Q & A with Allegra Asplundh MBA Mama of the Month — September 2016

Allegra and baby Winslow — who was 10 days past his due date in this photo!

Allegra Asplundh, our September MBA Mama of the Month, recently gave birth to her first child, Winslow. Allegra is a full-time MBA student at UT-Austin McCombs School of Business. You can click here to learn more about her background.

Why did you choose UT-Austin?

I was looking for a complementary experience to my undergraduate education at Yale. McCombs was attractive because it is a small program within a massive, public university. I also wanted to pick a geography with strong job growth and opportunities for me and my husband. Texas fit the bill. Most of all, the people — faculty and students — were so kind, curious and smart.

How has your time at UT-Austin shaped your leadership style and your career trajectory?

I think my leadership style was pretty well-formed before getting my MBA. I didn’t come to school with leadership on my mind. On a fundamental level, I wanted to learn finance: the language, quantitative skills and general intuition. It’s interesting to be in school at a moment when we all feel like we need to be leaders…my first semester I spent a lot of time “following” and absorbing as much as I could from peers and fantastic professors.

McCombs made my career switch from nonprofit management to finance possible through our MBA Investment Fund and curriculum. Our core requirements are rigorous and by spring semester, I was able to load up my schedule with finance electives. That first year was a wild ride with a steep learning curve.

What organizations are you involved with at UT-Austin?

I am a student manager for our MBA Investment Fund. We invest $20M in large-cap US equities and take an investment management curriculum together. I cover consumer stocks for the fund, and this organization takes up the majority of my extracurricular time. I also belong to our Net Impact club on campus. I appreciate that Net Impact keeps me connected to my nonprofit roots and sensibility — a good counterbalance for all my finance classes!

Tell us about your decision to have a baby during b-school. What were the key factors that you considered and how did the university support you during your pregnancy?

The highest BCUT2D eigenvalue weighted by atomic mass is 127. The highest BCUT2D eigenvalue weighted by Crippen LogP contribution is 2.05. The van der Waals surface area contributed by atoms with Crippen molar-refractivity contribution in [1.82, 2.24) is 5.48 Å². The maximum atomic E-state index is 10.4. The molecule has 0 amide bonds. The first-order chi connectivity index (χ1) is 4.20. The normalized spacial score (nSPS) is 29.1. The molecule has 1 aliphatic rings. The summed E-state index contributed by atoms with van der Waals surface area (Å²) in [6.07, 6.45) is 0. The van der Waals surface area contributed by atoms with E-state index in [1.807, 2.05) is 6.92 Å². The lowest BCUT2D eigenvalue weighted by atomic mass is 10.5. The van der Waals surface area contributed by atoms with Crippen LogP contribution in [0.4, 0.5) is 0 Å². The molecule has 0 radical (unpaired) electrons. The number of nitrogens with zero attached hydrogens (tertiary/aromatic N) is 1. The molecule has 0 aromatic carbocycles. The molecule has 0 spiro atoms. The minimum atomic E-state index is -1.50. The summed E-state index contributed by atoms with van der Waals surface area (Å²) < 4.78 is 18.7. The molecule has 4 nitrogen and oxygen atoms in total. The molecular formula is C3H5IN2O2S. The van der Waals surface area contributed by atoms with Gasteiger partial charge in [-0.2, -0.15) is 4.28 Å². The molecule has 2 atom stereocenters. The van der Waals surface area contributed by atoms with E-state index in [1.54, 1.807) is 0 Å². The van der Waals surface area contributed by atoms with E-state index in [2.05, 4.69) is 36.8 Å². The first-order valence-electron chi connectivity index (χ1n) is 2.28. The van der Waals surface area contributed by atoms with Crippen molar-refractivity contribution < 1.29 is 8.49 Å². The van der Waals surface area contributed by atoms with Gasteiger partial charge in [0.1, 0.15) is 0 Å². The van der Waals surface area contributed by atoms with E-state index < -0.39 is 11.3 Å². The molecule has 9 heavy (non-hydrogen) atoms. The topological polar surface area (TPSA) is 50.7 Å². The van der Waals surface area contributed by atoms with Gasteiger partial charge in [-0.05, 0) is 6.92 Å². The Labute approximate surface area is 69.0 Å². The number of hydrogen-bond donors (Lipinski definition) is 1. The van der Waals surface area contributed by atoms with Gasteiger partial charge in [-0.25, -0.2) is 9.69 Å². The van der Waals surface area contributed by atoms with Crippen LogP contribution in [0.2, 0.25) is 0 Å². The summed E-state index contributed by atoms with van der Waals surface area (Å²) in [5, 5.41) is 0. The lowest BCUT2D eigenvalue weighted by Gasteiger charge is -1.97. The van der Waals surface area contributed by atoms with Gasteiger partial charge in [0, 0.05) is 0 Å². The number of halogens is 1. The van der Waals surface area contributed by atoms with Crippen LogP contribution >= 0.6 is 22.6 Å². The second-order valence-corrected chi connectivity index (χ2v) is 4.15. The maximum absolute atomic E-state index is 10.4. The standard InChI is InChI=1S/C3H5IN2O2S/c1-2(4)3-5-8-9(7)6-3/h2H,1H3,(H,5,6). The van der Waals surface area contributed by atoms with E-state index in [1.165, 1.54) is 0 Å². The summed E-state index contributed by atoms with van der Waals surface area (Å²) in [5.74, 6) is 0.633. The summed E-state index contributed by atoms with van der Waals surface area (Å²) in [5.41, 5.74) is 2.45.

Well, it’s a stretch to say that there was a great deal of planning involved! My pregnancy was more of a daunting-turned-joyful surprise for us. I was worried about the timing, especially as a career switcher starting down a new path. I was worried about my summer internship. I was worried about how to tell people at school. I was worried about not being able to spend enough time with my new baby. Can you tell I’m a worrier?

But I was reassured by my husband’s enthusiasm for fatherhood and for “staying home” with our baby. In the end, I embraced business school’s flexibility and its distinct advantages for my pregnancy. For example, I was in my first trimester over the December/January holiday and so could nap when I was feeling dog-tired (and nauseous). Administrators and professors were congratulatory and supportive. I received help in thinking about how to share the news with my summer internship employer and in planning for my second year classes.

Challenges arose when I began to plan for my child’s birth and the reality of needing to take some leave from classes.

What advice do you have for women who are thinking about having their first baby DURING business school?

Talk to colleagues who are parents. It will both assuage some of your fears and make you more clear-eyed about the challenges that lie ahead. It also gives you a cool point of connection with classmates whom you might not know well.

But remember: everyone’s story of birth and new parenthood is different, so don’t let anyone psyche you out! And if you do decide to have a baby, worry less and nap more.
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